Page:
As resources become more finite and political ideology remains divisive, the need to invest in high quality research becomes even more important. As a senior member of the research team at the non-profit Population Council, I often hear complaints that research is “expensive,” cost-prohibitive and takes too long.
In my view, it is a far greater waste of money, time and energy – and most critically, human lives – to continue pursuing programs and policies that are based on assumptions rather than evidence. Relying on hunches, intuition or anecdotes is not a good way to go about making decisions about where to invest vital resources, let alone improving and saving lives.
Take that oft-cited “fact” about adolescent maternal mortality. That one assumption, unverified by evidence, has influenced action on maternal mortality for decades. It has directed the allocation of resources, health services and human resources.
Along with my colleagues William Winfrey and John Ross, our research not only helped to dispel this myth but showed that, in fact, the excess mortality risk for adolescent girls is 28% higher than for women in their early 20s; it is women over the age of 35 who are at two to three times higher risk of maternal mortality and—because they have the most children—the absolute numbers of deaths are greatest among women in the peak childbearing years, 25-34. These patterns were subsequently confirmed by another team of researchers using a different methodology.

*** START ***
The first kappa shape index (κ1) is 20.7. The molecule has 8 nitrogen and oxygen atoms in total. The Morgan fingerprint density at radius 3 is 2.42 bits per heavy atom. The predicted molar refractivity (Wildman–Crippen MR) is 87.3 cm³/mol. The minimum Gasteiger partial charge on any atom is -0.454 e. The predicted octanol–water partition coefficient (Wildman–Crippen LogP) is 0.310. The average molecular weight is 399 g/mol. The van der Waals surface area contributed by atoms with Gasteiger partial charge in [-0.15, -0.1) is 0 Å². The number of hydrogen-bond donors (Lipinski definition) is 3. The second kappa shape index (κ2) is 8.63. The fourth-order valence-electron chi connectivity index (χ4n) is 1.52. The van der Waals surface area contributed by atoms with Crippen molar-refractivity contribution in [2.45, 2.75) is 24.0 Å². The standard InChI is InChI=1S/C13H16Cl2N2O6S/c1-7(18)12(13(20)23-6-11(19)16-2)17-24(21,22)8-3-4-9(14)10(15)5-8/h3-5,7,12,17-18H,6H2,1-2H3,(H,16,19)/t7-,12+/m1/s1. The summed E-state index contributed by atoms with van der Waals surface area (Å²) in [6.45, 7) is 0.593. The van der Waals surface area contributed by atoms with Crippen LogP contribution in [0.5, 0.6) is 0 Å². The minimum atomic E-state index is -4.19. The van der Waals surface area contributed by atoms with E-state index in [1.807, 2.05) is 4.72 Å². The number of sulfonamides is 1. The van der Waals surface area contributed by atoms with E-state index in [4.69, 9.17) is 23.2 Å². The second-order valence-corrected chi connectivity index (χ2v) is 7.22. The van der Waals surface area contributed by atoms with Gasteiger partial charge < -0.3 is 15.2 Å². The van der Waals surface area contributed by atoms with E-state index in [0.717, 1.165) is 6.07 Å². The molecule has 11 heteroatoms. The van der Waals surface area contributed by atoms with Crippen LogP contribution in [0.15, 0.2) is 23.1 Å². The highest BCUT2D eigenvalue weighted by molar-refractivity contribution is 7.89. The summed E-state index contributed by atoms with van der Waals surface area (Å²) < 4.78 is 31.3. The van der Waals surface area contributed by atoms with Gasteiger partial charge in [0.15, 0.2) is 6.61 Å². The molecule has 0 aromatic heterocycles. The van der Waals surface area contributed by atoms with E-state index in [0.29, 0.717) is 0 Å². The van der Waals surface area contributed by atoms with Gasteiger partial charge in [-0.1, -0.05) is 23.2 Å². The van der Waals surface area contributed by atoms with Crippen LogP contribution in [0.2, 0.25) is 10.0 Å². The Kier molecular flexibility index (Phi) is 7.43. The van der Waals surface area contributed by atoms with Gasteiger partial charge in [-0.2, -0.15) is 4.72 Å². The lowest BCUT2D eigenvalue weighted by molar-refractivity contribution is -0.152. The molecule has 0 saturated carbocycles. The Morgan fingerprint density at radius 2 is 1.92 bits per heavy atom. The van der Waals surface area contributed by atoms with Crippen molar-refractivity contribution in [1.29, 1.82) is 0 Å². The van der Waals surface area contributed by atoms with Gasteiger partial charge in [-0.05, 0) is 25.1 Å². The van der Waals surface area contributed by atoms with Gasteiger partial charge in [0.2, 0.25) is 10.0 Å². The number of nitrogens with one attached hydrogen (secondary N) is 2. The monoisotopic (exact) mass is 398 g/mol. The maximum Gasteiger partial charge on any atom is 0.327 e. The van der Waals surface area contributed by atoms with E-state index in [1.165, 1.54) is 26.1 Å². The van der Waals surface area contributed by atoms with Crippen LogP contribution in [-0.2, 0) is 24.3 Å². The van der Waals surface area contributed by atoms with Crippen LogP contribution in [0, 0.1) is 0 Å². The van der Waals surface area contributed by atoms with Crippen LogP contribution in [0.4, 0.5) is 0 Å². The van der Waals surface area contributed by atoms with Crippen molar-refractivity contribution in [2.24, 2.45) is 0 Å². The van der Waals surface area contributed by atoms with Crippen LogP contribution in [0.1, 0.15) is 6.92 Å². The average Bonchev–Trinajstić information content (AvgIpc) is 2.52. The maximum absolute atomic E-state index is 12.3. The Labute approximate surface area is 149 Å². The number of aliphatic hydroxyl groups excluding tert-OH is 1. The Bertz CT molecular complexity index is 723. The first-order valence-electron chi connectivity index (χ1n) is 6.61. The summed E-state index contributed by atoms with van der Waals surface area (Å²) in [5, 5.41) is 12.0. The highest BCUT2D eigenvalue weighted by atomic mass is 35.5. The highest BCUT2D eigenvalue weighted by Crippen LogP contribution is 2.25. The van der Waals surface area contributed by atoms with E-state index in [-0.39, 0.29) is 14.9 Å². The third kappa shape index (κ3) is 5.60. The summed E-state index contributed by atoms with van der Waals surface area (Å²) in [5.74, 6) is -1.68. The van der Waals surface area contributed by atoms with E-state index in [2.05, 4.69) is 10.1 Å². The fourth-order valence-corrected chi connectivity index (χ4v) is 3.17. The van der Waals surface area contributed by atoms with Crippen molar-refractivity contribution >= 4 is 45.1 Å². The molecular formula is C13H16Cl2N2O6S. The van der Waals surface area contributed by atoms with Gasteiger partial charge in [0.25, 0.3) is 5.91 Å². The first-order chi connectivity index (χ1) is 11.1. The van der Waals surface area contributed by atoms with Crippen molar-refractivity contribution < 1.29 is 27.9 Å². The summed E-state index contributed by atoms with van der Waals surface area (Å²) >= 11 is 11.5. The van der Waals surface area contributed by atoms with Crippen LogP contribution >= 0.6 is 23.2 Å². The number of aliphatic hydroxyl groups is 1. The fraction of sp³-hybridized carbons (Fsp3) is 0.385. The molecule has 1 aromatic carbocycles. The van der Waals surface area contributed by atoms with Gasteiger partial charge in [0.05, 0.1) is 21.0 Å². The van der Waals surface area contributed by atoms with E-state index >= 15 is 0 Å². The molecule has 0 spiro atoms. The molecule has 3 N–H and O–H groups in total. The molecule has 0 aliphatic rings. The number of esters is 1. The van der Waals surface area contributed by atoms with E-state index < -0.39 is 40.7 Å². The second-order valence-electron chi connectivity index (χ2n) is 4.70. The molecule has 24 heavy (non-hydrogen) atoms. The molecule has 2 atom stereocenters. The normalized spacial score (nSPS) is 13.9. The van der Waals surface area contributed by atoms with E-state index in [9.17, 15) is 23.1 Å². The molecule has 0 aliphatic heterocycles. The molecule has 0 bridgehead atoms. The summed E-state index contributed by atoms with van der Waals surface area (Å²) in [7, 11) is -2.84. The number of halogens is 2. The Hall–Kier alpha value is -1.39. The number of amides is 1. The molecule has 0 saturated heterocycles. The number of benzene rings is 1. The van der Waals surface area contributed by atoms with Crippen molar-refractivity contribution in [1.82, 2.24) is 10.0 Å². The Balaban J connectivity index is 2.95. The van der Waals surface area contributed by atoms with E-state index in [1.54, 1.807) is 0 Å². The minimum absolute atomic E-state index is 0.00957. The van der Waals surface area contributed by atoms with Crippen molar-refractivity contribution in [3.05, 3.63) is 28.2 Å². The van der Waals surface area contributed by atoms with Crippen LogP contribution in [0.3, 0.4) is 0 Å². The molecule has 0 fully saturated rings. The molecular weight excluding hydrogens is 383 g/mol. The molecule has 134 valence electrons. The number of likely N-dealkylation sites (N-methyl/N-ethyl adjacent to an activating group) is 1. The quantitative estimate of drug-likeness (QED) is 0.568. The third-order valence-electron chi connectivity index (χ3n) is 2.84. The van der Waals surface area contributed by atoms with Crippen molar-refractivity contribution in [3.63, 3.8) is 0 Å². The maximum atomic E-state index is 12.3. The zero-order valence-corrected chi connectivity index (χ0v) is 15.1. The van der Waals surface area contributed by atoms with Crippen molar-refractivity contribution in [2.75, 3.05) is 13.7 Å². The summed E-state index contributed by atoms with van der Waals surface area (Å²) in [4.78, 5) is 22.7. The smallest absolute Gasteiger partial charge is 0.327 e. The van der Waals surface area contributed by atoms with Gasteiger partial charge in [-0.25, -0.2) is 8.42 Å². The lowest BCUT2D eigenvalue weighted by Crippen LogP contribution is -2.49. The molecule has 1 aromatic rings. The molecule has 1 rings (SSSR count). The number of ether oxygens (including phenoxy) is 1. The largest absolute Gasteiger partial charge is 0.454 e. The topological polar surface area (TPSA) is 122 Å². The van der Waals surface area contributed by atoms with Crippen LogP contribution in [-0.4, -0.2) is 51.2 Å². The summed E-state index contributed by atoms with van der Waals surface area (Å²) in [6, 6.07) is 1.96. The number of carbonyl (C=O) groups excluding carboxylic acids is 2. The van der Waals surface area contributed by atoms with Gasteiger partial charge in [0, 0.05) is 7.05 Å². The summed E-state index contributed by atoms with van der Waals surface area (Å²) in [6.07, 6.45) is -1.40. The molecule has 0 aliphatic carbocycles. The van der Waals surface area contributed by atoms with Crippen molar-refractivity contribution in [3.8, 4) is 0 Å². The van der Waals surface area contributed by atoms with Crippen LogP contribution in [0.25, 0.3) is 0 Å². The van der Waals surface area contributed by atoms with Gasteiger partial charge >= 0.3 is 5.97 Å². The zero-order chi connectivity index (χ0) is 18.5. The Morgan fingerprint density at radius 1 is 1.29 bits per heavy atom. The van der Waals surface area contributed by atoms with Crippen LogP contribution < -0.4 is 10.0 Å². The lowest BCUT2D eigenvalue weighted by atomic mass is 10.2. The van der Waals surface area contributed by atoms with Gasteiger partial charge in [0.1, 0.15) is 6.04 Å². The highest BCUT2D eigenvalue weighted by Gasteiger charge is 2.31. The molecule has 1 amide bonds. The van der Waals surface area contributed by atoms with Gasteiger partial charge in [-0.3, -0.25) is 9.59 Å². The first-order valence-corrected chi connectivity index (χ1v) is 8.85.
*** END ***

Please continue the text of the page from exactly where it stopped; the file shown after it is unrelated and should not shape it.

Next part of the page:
Why does this matter? Decades of policies and programs have been designed and implemented under an assumption that is not supported by facts or research. Think about how much more effectively resources could be deployed and how many more lives could be saved if only someone had, just a little bit earlier, asked, “But where is the evidence?”
It is part of a free and open society to question assumptions, think critically and question common knowledge. Research always starts with a question and once we stop questioning or resist acting on the answers, we are simply doomed to repeat our past mistakes.